Ancestry’s Genetic Communities

When I first heard about Ancestry’s Genetic Communities feature (due to be released next week on the 28th March 2017) I thought it was primarily aimed at Americans as the academic paper and advertisements seemed to point to as much. However, to my delight, it includes Europeans as well! And, to add to my excitement even further, I was invited to beta test the Genetic Community results.

To begin with, I’ve already spoken about my paper trail here, if anything I write in this post about my ancestry is confusing then please refer to this post as it may resolve that confusion.

For those who don’t know, the Genetic Communities feature was created to represent an individual’s recent family history as opposed to the ethnicity feature which reflects ancient ancestry. AncestryDNA created the new feature by comparing members’ family trees and DNA results; doing this at such a number as to avoid potential errors in individual family trees.

AncestryDNA offer Genetic Communities in the following regions:

Europe

Scandinavia

  • Finns
  • Eastern Norwegians
  • Swedes
  • Western Norwegians
  • Central Norwegians

United Kingdom & Ireland

  • English Newfoundlanders
  • Southern English
  • Northern English
  • Scots
  • English Midlanders & Northerners
  • The Welsh & English West Midlanders
  • Ulster Irish
  • Connacht Irish
  • Munster Irish

Western Europe

  • Jews in Central Europe
  • Germans, Netherlanders, Belgians & Luxembourgians
  • Germans in the Midwest
  • Portuguese

Southern Europe

  • South Slaves
  • Southeastern Europeans
  • Northern Italians
  • Southern Italians
  • Sicilians
  • Portuguese
  • Spaniards, Cubans, Dominicans & Venezuelans

Eastern & Central Europe

  • Jews in Central Europe
  • Jews in the Russian Empire
  • South Slavs
  • Eastern Europeans
  • Central Europeans

Western Russia

  • Germans from Russia

North America

United States

  • Northeastern United States

–New England

–Mid-Atlantic States

  • Southern United States

–Gulf States

–Southeastern States

–Appalachia

–Southern Atlantic States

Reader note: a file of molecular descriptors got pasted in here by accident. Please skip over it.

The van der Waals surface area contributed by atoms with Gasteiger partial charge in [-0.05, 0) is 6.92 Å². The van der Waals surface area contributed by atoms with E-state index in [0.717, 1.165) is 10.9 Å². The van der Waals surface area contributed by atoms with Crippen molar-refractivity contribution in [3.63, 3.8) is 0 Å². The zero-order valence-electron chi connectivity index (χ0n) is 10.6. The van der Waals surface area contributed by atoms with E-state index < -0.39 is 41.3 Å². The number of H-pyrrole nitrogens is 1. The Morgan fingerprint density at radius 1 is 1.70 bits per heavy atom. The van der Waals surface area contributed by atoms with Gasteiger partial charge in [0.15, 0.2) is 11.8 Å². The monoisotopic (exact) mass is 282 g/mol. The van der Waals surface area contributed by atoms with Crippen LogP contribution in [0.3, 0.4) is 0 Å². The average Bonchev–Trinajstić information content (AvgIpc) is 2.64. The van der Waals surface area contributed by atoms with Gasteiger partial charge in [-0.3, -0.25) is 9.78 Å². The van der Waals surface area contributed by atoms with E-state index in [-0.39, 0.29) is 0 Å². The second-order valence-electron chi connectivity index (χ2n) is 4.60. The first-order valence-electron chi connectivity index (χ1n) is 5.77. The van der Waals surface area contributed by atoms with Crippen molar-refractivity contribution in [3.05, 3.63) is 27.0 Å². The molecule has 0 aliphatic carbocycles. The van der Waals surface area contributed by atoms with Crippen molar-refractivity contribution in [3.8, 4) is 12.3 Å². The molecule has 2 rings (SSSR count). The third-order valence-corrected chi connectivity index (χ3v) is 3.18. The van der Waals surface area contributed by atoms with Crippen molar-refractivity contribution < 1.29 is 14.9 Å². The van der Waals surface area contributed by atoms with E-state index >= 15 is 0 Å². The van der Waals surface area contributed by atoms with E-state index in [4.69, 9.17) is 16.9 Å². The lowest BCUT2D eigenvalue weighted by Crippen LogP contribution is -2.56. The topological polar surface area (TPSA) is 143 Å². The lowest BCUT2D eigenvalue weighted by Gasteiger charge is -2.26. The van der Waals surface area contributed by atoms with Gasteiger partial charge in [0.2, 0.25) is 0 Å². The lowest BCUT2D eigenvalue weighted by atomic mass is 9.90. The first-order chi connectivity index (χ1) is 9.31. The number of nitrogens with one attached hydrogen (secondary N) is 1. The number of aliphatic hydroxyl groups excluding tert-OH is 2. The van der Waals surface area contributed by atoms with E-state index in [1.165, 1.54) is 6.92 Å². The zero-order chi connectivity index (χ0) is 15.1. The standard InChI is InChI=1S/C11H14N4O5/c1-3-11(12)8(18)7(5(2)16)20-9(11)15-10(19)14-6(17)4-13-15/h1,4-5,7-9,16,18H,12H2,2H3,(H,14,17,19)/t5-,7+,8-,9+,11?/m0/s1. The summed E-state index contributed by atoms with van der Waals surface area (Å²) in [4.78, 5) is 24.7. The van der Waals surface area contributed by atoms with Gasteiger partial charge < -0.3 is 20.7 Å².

• Midwestern United States

–Early Settlers of the Lower Midwest & Virginia

–Germans in the Midwest

–Early Settlers of the Ohio River Valley, Indiana, Illinois & Iowa

–Early Settlers of Pennsylvania, Ohio & Indiana

–Germans from Russia

  • Western United States

–Early Settlers of New Mexico

–Mormon Pioneers of the Mountain West

–Mexicans in Chihuahua & Durango

Canada

  • English Newfoundlanders
  • French Settlers Along the St. Lawrence
  • Acadians
  • French Settlers of Gaspe, New Brunswick & Maine

Mexico

  • Mexicans in Northeastern Mexico & South Texas
  • Mexicans in Chihuahua & Durango
  • Mexicans in Tamaulipas, Nuevo Leon & South Texas

South & Central America

Carribean

  • African Caribbeans
  • Spaniards, Cubans, Dominicans & Venezuelans
  • Puerto Ricans

South America

  • Colombians
  • Colombians & Ecuadorians
  • Portuguese

*These regions usually also have a few branches within each of them that Ancestry attempt to identify. I will further explore this when explaining my results.

Genetic Community Results

The beta was released to all the kits I manage (mine, my parents, and my brother’s) and I was very impressed by the accuracy of the results. However, I would have liked to have seen more than 1-2 communities in the results (I’m hoping more genetic communities will be attributed to my kits once the feature is fully released).